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Diets for Patients with Amyotrophic Lateral Sclerosis: Pay Attention to Nutritional Intervention.

Byline: Li-Peng. Yang, Dong-Sheng. Fan


Amyotrophic lateral sclerosis (ALS) is characterized by the progressive degeneration of upper and lower motor neurons. Typical clinical features of ALS are limb paralysis, muscle atrophy, dysphagia, dysarthria, shortness of breath, and respiratory failure. Approximately 90% of ALS cases are classified as sporadic ALS, the remaining 10% are classified as familial.[sup][1],[2] Researchers have found that the survival of ALS patients is related to several factors, including clinical phenotype, age at onset, sex, early presence of respiratory failure, and treatment with riluzole. We recently found that there is a potential linear relationship in ALS between serum lactate and motor deterioration, and that slower lactate elimination rate might be associated with faster disease progression.[sup][3] In addition, several studies have reported that nutritional status is closely related to the survival time of ALS patients, and there exists a U-shaped association between patients' body mass index (BMI) and mortality.[sup][1],[4] The main cause of malnutrition (BMI ≤18.5 kg/m[sup.2]) in ALS patients is an imbalance between intake and consumption, and some symptoms, such as dysphagia, can lead to insufficient energy intake. More importantly, recent studies have shown that ALS patients are in states of hypermetabolism.[sup][5],[6]

Hypermetabolism in Amyotrophic Lateral Sclerosis

It is difficult to explain the association between hypermetabolism and ALS, but it has been found in mutant Cu Zn-superoxide dismutase (SOD1) transgenic mice as well as in ALS patients. Resting energy expenditure (REE) is one reason for increased consumption for ALS.[sup][6] Dupuis et al. [sup][7] found that SOD1[sup]G86R and SOD1[sup]G93A mice have increased REE compared to control mice. Desport et al. [sup][8] found that REE significantly increased by an average of 14% in 168 ALS patients compared to the calculated value, and 62.3% of ALS patients were considered hypermetabolic. Bouteloup et al. [sup][5] confirmed that hypermetabolism existed in 48% of all ALS patients, but there was no significant improvement in survival time between the hypermetabolism and normal metabolism groups ( P = 0.08). In contrast to these studies, Vaisman et al. [sup][9] found that the measured REE as a percentage of the predicted REE was not different between the groups and was within the normal range, i.e., [+ or -]10% of the predicted rate; however, the measured and predicted REEs were significantly lower in ALS patients, and when normalizing REE by lean body mass (LBM), REE/LBM was significantly higher in ALS patients than that in the healthy controls.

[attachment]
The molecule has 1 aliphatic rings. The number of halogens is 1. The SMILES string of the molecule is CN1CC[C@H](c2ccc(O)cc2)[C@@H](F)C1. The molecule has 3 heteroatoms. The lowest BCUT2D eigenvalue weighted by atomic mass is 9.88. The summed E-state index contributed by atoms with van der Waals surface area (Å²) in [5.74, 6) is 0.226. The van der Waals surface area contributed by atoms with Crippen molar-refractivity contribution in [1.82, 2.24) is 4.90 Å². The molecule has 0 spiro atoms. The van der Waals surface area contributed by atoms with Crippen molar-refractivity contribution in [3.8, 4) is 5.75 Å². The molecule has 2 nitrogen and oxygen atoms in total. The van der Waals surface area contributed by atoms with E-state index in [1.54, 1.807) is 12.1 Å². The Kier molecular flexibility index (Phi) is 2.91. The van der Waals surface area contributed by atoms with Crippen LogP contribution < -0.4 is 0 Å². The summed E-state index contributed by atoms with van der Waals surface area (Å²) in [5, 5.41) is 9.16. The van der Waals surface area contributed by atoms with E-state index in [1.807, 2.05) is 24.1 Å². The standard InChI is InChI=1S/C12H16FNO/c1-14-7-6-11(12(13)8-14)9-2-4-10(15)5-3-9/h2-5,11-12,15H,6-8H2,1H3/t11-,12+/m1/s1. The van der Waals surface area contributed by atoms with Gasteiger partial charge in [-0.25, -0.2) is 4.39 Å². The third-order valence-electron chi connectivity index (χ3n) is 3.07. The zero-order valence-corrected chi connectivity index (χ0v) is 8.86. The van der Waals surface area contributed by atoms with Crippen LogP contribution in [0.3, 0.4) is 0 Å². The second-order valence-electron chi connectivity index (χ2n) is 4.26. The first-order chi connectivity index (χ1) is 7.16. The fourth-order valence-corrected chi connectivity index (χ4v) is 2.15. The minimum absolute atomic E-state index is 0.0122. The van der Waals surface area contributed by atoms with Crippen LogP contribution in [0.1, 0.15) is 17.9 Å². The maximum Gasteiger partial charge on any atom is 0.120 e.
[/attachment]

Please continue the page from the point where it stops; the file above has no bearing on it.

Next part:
Ketogenic Diet in Amyotrophic Lateral Sclerosis

Ketone bodies are three small water-soluble molecules of acetoacetate, 3-hydroxybutyrate, and acetone. They are produced from acetyl-CoA by enzymatic synthesis in the mitochondria of hepatocytes and can pass the blood-brain barrier and intramuscular capillary walls. When the body is under extended periods of fasting or glucose deficiency, instead of glucose, ketone bodies serve as the primary energy resource of the brain.[sup][10]

A ketogenic diet consists of one that is high in fats and low in carbohydrates, simulating of a fasting state. Initially, a ketogenic diet proved to be an effective therapy in pharmacoresistant epilepsy. It has also been found effective in some neurodegenerative diseases and mitochondriopathies, which might involve mitochondrial impairment.[sup][11] As previously mentioned, ALS could be caused by an energy imbalance, which is a common phenomenon in SOD1 transgenic mice as well as ALS patients. A ketogenic diet could also be a potential therapy for ALS. Some studies showed that mitochondrial complex I activity is decreased in ALS, and that ketone bodies can restore the function of this complex.[sup][12]

Adenosine monophosphate-activated protein kinase (AMPK) is a type of intracellular pressure sensor that maintains energy homeostasis. AMPK is activated during energy stress by various upstream kinases that require phosphorylation of threonine 172 within the catalytic subunit.[sup][13] As a consequence of AMPK activation, glucose intake and fatty acid oxidation are increased, while cholesterol, lipid, and protein synthesis are inhibited.[sup][14] We recently found that increased activity levels of AMPK caused decreased levels of heat shock proteins 70 (HSP70) in SOD1[sup]G93A mutant mice.[sup][15] HSP70 are molecular chaperones that help newly synthesized protein to fold correctly and they play an important role in stress-induced protein denaturation.[sup][16] It was found that calorie-restricted (CR) SOD1[sup]G93A mice had higher AMPK activity, lower HSP70 expression, and shorter survival time compared to standard ad libitum (AL) SOD1[sup]G93A mice; in contrast, SOD1[sup]G93A mice that fed a high-fat diet had inhibited AMPK activity, increased HSP70 expression, and longer survival time compared to that of standard AL SOD1[sup]G93A mice;[sup][15] therefore, we might conclude that a high-fat diet could improve ALS survival time by inhibiting AMPK activity.

Diets of Different Calorie Constitutions for Amyotrophic Lateral Sclerosis